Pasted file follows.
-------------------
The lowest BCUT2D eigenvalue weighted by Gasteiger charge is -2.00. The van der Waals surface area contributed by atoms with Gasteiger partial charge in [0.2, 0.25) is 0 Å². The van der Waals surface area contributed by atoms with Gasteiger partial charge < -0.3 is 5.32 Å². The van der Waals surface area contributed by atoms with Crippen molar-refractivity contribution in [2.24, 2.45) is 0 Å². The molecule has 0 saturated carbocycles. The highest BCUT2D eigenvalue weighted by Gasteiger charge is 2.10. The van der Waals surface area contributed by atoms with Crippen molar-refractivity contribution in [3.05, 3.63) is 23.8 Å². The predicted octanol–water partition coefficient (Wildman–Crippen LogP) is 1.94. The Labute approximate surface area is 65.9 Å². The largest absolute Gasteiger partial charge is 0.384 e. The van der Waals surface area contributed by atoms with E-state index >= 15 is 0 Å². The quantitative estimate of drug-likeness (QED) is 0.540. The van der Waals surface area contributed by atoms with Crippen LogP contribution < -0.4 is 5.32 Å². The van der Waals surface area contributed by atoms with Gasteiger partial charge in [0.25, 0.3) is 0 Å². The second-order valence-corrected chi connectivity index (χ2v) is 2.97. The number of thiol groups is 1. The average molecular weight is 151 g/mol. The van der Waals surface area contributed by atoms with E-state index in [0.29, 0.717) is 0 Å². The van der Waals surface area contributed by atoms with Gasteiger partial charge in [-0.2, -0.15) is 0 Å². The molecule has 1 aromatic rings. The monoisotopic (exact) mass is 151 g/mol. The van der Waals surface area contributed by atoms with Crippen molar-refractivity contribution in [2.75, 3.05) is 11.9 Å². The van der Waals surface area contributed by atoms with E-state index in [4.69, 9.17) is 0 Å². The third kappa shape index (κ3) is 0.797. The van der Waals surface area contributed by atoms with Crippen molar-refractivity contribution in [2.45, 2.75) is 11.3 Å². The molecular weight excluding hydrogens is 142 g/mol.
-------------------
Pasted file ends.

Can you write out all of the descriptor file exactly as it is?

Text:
The lowest BCUT2D eigenvalue weighted by Gasteiger charge is -2.00. The van der Waals surface area contributed by atoms with Gasteiger partial charge in [0.2, 0.25) is 0 Å². The van der Waals surface area contributed by atoms with Gasteiger partial charge < -0.3 is 5.32 Å². The van der Waals surface area contributed by atoms with Crippen molar-refractivity contribution in [2.24, 2.45) is 0 Å². The molecule has 0 saturated carbocycles. The highest BCUT2D eigenvalue weighted by Gasteiger charge is 2.10. The van der Waals surface area contributed by atoms with Crippen molar-refractivity contribution in [3.05, 3.63) is 23.8 Å². The predicted octanol–water partition coefficient (Wildman–Crippen LogP) is 1.94. The Labute approximate surface area is 65.9 Å². The largest absolute Gasteiger partial charge is 0.384 e. The van der Waals surface area contributed by atoms with E-state index >= 15 is 0 Å². The quantitative estimate of drug-likeness (QED) is 0.540. The van der Waals surface area contributed by atoms with Crippen LogP contribution < -0.4 is 5.32 Å². The van der Waals surface area contributed by atoms with Gasteiger partial charge in [0.25, 0.3) is 0 Å². The second-order valence-corrected chi connectivity index (χ2v) is 2.97. The number of thiol groups is 1. The average molecular weight is 151 g/mol. The van der Waals surface area contributed by atoms with E-state index in [0.29, 0.717) is 0 Å². The van der Waals surface area contributed by atoms with Gasteiger partial charge in [-0.2, -0.15) is 0 Å². The molecule has 1 aromatic rings. The monoisotopic (exact) mass is 151 g/mol. The van der Waals surface area contributed by atoms with Crippen molar-refractivity contribution in [2.75, 3.05) is 11.9 Å². The van der Waals surface area contributed by atoms with E-state index in [4.69, 9.17) is 0 Å². The third kappa shape index (κ3) is 0.797. The van der Waals surface area contributed by atoms with Crippen molar-refractivity contribution in [2.45, 2.75) is 11.3 Å². The molecular weight excluding hydrogens is 142 g/mol.